A response to the 2017 Sea Choice report "What’s Behind the Label: Assessing the Impact of MSC and ASC Certifications Canada?"
- From 2006 to 2016, 167 improvements were delivered by MSC certified fisheries in Canada - 43 per cent of those were focused on ecosystem impacts.
- The most significant changes to fishing practices happen in advance of MSC certification when fisheries strive to meet the high bar for sustainability set forth in the MSC.
- 84 of 90 conditions were met and closed by 10 recertified fisheries in Canada. Only six conditions (or 6.6 per cent) received extensions for exceptional circumstances beyond the control of the fishery.
- Since 2013 auditors are required to record and categorize the status of all conditions of certification. All current fishery conditions in Canada can be found in auditor reports that meet these requirements.
ResponseThe MSC appreciates and welcomes all constructive comments and feedback from stakeholders aiming to help improve the MSC Standards. Scrutiny, independence, impartiality and consultation are central to the MSC’s values and commitment to continually maintain world-leading standards.
Like the dynamic ecosystems it applies to, our Fisheries Standard is not static. It evolves over time to reflect changes in global best practice through regular review, consultation with a broad range of stakeholders, and in accordance with international guidelines for standard setters.
Widely recognized as the world’s most robust and credible program for sustainable fishing, our ability to catalyze and measure change on the water is a key pillar underpinning the credibility of the MSC program.
As such, MSC is disappointed with the findings SeaChoice highlights in their report What’s Behind the Label – their first attempt at reviewing all Canadian MSC certifications. It is unfortunate that SeaChoice over-simplifies and misinterprets MSC data leading them to subsequently issue misleading statements.
More troubling than the misinterpretation of facts is how the report downplays the significant body of work achieved by MSC certified fisheries in Canada to drive change on the water.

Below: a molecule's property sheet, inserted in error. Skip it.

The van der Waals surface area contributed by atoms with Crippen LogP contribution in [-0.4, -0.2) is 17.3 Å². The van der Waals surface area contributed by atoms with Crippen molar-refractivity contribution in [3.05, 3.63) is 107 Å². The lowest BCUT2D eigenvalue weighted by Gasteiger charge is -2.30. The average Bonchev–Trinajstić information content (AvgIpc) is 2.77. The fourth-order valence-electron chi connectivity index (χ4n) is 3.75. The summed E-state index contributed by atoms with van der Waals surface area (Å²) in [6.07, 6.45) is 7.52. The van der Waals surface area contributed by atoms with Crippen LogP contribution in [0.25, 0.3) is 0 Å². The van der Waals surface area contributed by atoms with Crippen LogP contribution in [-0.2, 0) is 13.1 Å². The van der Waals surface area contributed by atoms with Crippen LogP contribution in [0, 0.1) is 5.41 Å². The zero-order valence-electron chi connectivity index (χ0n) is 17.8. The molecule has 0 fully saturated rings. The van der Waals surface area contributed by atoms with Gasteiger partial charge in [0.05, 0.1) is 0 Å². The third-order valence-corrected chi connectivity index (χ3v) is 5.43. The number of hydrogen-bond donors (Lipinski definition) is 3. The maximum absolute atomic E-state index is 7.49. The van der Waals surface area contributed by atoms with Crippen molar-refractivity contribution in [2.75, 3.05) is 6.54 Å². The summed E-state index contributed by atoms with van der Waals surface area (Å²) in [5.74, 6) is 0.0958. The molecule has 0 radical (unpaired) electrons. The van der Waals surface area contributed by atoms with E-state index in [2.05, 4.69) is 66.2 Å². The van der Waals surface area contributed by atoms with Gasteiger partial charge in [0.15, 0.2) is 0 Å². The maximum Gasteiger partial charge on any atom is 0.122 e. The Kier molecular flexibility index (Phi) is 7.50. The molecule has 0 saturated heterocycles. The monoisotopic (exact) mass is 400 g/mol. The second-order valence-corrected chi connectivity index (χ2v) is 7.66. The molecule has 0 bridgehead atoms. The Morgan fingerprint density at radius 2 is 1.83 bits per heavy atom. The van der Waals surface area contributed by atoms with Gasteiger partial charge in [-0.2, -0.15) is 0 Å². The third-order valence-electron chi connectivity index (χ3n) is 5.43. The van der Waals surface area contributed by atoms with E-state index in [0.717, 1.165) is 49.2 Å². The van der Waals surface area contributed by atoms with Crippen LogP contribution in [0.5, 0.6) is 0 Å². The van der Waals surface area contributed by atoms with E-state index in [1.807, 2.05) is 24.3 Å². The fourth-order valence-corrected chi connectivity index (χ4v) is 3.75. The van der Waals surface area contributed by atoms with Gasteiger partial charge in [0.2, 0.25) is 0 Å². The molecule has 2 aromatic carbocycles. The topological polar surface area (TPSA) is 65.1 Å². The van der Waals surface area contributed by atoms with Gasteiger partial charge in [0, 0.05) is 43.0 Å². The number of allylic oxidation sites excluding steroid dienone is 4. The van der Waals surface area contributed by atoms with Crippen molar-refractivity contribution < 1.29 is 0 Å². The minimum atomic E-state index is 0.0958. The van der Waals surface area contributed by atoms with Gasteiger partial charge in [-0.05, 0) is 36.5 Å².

To claim that “Only 15 per cent of certification requirements to improve [critical fishing impacts] have led to tangible change in fishing practices” is an over-simplification of the facts.
MSC records show that 43 per cent of the 167 improvements delivered by MSC certified fisheries in Canada, between 2008 and 2016, were focused on ecosystem impacts. This includes considerable investment in new research and improved data gathering, efforts that are crucial to both identifying the type of change SeaChoice seeks and providing the data they need to undertake their report.
SeaChoice agrees with a scientific analysis that, globally, the most significant changes to fishing practices happen in advance of MSC certification when fisheries strive to meet the high bar for sustainability set forth in the MSC Standard. At the same time they chose not to factor this into their analysis of MSC certified fisheries in Canada.
Publicly available MSC data also clearly refutes the claim that deadlines for Canadian fisheries to meet mandatory improvements “are often not met.” MSC records show that of a total 90 conditions given to the recertified fisheries referred to in the report, only six (or 6.6 per cent) were given extensions, all of which were for exceptional circumstances beyond the control of the fishery. This small number demonstrates a reasonable flexibility necessary to account for the often complex and challenging nature of fisheries management in dynamic natural systems, not a wholesale allowance of extra time.
The MSC appreciates the need for the new “watchdog” position SeaChoice has adopted since terminating their own seafood ecolabelling program, and we recognize and support their desire to drive change. However, we are disappointed with the misleading statements seeking to diminish the performance of MSC certified fisheries. We also question whether this approach is the most effective in driving the constructive dialogues needed to lead more fisheries in Canada to strive for improved sustainability.
A more detailed and technical rebuttal from the MSC is available in appended to the SeaChoice full technical report but was not reflected in any of the report findings.